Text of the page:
When you look into non-RPG languages for developing software on IBM i, you’re bound to find information about Java or PHP. It would appear that PHP was made popular on IBM i due to Zend’s efforts to port their PHP server technology to IBM i. IBM has also made languages such as NodeJs, Ruby, and Python available too. As a regular user of Python, I am very excited by this!
I initially tried to get Python working on PUB400, and while python3 was available, I was unable to get locate the necessary Python libraries/files/eggs to be able to run queries against files on my account. The required python library, ibm_db_dbi, is not available, or at least I could not find it after searching for some time. However, I found that Zend has some free courses to learn open-source on IBM i, and along with it you get an IBM i instance to log into to complete the course work.
Since I don’t have access to an IBM i system where I can go over installing the PTFs, I will write this assuming that the IBM i system already has the PTFs with open source and python installed.
To start using Python, SSH into the UNIX environment on the IBM i and get ready to add a repository to yum:
yum-config-manager –-add-repo http://public.dhe.ibm.com/software/ibmi/products/pase/rpms/repo
Next, install Python v3!
yum install python3
yum install python3-pip
This ensures that the python3 packages are installed, and the Python PIP tool (which will be needed for any serious Python development later). While you’re at it, go ahead and install the IBM packages needed to talk with the IBM i system database.
yum install python3-ibm_db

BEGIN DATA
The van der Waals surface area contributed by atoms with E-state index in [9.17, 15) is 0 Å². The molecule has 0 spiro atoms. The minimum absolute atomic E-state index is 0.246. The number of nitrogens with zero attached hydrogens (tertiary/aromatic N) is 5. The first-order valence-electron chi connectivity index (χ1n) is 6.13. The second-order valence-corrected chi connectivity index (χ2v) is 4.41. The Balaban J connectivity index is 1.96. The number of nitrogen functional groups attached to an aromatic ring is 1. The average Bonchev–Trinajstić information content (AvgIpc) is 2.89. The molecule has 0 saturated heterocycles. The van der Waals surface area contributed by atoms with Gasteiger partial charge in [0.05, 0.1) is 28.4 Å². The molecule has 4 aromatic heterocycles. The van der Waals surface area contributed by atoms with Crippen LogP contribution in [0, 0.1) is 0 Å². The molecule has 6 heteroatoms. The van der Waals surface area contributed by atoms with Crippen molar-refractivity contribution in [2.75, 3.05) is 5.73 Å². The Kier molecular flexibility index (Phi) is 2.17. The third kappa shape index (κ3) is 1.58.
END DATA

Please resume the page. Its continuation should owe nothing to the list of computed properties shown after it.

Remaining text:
yum install python3-itoolkit
The first package, ibm_db, allows one to make connections to the database on the localhost system and run SQL queries on the files tables. The second package, which I’m not going to cover, allows for communicating with the system to run commands.
To start accessing your database tables, the below program is a very simple example. Keep in mind if you want to connect to the IBM i remotely, you need IBM’s Connect licensed product–and you’ll need to modify the connect() method arguments. If you just want to connect to the IBM i on the localhost, the below code works.
import ibm_db_dbi as db2
# Establish a connection to the DB2 system on localhost
db2_connection = db2.connect()
# create a cursor for working with the database
my_cursor = db2_connection.cursor()
# execute an SQL query
my_cursor.execute(“…SQL QUERY HERE…”)
# iterate over the results
for row in my_cursor:
#do something with output row
It’s a simple as that–just like if you were connecting to a PostgreSQL or MySQL server from Python on an x86_64 server! When I get more time I’d like to experiment with building some REST APIs, and I’d like to experiment with NodeJs on the system too.